ALL THE TOOLS IN THE TOOL BOX are valuable, and anyone who argues that removing or reducing one of the firefighting tools just hasn’t been around fire for very long. As an old rancher told me the first time I heard these arguments, you don’t build a house with a hammer.

  3. Well said Tom D. I also have to say that using air resources in a good logistical way also pays off. Like using air tankers for initial attack and catching new fires when they are small. Instead, a lot of the time they get sucked up into the large fires laying line after line of retardant when it may not be helpful for that particular fire. It’s all about good placement of your resources and of course having enough resources, which is what we are in dire need of right now. Sadly Mother Nature is winning at this moment.

  4. So amazing to see these aircraft- fighting fires so precisely.
    Greatly appreciate the people who are helping those in fire prone regions.
    The photos are a peak at the true tisks the folks take in fire fighting.
    Thankful.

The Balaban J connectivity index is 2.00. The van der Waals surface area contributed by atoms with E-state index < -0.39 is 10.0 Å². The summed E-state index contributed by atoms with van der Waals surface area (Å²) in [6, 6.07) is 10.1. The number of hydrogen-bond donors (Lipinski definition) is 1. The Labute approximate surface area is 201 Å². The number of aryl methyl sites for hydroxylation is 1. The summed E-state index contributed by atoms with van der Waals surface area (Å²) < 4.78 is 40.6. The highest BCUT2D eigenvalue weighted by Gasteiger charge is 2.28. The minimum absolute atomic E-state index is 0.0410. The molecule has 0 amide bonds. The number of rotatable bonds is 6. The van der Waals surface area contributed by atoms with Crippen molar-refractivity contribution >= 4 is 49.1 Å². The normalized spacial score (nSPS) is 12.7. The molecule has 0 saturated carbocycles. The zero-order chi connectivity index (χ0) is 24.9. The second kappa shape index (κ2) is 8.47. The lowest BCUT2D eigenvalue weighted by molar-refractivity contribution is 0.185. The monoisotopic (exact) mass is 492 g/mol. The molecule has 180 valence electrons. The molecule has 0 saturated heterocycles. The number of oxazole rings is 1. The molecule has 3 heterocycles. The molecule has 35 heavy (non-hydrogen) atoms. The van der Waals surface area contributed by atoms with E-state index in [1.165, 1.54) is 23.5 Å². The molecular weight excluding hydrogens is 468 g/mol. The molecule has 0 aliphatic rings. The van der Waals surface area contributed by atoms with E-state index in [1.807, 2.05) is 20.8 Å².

5. Thanks, Bean. Australia has had many Royal Commissions and official enquiries, all of which recommended more fuel reduction burning and all of which have been ignored (except in Western Australia where I live and which suffered no serious fires last summer). It’s now 99% political and most local and state governments are afraid of the inner city green backlash if they conduct more than token fuel reduction burns. The federal government has little power to force fuel reductions and can only bribe them which, to date, has not worked well as the states have run off and bought more aerial firefighting appliances instead of using the money to reduce fuel loads.

  6. Kelly: Agreed, but when building your house, you only need 1 hammer and 100s of nails, not the other way around. In Australia, the focus is now overwhelmingly on buying or leasing new aerial appliances and we’ve lost sight of the need to reduce fuel loads.

  7. It’s not one or the other. That’s the trap of trying to value wildfire tools.
    By the way, you get giggles here when you call them appliances. Here in the U.S. appliances are like refrigerators and toasters and such. We generally don’t say apparatus either. We don’t pay our firefighters enough, but we do pay them.